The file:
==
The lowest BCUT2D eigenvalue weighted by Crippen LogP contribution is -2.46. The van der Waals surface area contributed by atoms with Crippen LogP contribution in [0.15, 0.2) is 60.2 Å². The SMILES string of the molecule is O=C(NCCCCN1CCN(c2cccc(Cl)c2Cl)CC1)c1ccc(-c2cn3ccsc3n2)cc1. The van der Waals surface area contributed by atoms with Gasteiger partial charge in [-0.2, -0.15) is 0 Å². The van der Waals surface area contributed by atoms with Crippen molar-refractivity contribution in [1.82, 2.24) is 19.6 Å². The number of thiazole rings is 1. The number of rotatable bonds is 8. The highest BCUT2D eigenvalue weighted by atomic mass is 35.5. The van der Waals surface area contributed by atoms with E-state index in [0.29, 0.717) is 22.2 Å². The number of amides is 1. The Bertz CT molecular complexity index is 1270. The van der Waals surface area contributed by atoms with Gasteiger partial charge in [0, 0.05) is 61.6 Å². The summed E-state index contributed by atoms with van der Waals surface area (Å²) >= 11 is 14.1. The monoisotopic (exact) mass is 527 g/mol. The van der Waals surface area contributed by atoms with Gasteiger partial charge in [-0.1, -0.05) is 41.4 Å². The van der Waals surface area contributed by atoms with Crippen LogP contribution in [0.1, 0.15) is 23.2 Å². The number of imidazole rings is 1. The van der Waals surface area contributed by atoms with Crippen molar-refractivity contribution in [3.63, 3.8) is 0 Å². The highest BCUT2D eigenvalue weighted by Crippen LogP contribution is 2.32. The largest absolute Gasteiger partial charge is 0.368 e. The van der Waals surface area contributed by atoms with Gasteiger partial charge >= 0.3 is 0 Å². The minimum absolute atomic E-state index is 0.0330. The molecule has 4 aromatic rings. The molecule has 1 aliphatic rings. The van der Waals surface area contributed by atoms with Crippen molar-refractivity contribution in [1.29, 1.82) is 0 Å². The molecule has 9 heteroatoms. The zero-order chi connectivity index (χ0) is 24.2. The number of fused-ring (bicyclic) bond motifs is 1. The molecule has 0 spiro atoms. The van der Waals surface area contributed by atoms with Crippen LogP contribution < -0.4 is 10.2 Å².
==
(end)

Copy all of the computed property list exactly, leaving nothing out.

The lowest BCUT2D eigenvalue weighted by Crippen LogP contribution is -2.46. The van der Waals surface area contributed by atoms with Crippen LogP contribution in [0.15, 0.2) is 60.2 Å². The SMILES string of the molecule is O=C(NCCCCN1CCN(c2cccc(Cl)c2Cl)CC1)c1ccc(-c2cn3ccsc3n2)cc1. The van der Waals surface area contributed by atoms with Gasteiger partial charge in [-0.2, -0.15) is 0 Å². The van der Waals surface area contributed by atoms with Crippen molar-refractivity contribution in [1.82, 2.24) is 19.6 Å². The number of thiazole rings is 1. The number of rotatable bonds is 8. The highest BCUT2D eigenvalue weighted by atomic mass is 35.5. The van der Waals surface area contributed by atoms with E-state index in [0.29, 0.717) is 22.2 Å². The number of amides is 1. The Bertz CT molecular complexity index is 1270. The van der Waals surface area contributed by atoms with Gasteiger partial charge in [0, 0.05) is 61.6 Å². The summed E-state index contributed by atoms with van der Waals surface area (Å²) >= 11 is 14.1. The monoisotopic (exact) mass is 527 g/mol. The van der Waals surface area contributed by atoms with Gasteiger partial charge in [-0.1, -0.05) is 41.4 Å². The van der Waals surface area contributed by atoms with Crippen LogP contribution in [0.1, 0.15) is 23.2 Å². The number of imidazole rings is 1. The van der Waals surface area contributed by atoms with Crippen molar-refractivity contribution in [3.63, 3.8) is 0 Å². The highest BCUT2D eigenvalue weighted by Crippen LogP contribution is 2.32. The largest absolute Gasteiger partial charge is 0.368 e. The van der Waals surface area contributed by atoms with Gasteiger partial charge >= 0.3 is 0 Å². The minimum absolute atomic E-state index is 0.0330. The molecule has 4 aromatic rings. The molecule has 1 aliphatic rings. The van der Waals surface area contributed by atoms with Crippen molar-refractivity contribution in [1.29, 1.82) is 0 Å². The molecule has 9 heteroatoms. The zero-order chi connectivity index (χ0) is 24.2. The number of fused-ring (bicyclic) bond motifs is 1. The molecule has 0 spiro atoms. The van der Waals surface area contributed by atoms with Crippen LogP contribution < -0.4 is 10.2 Å².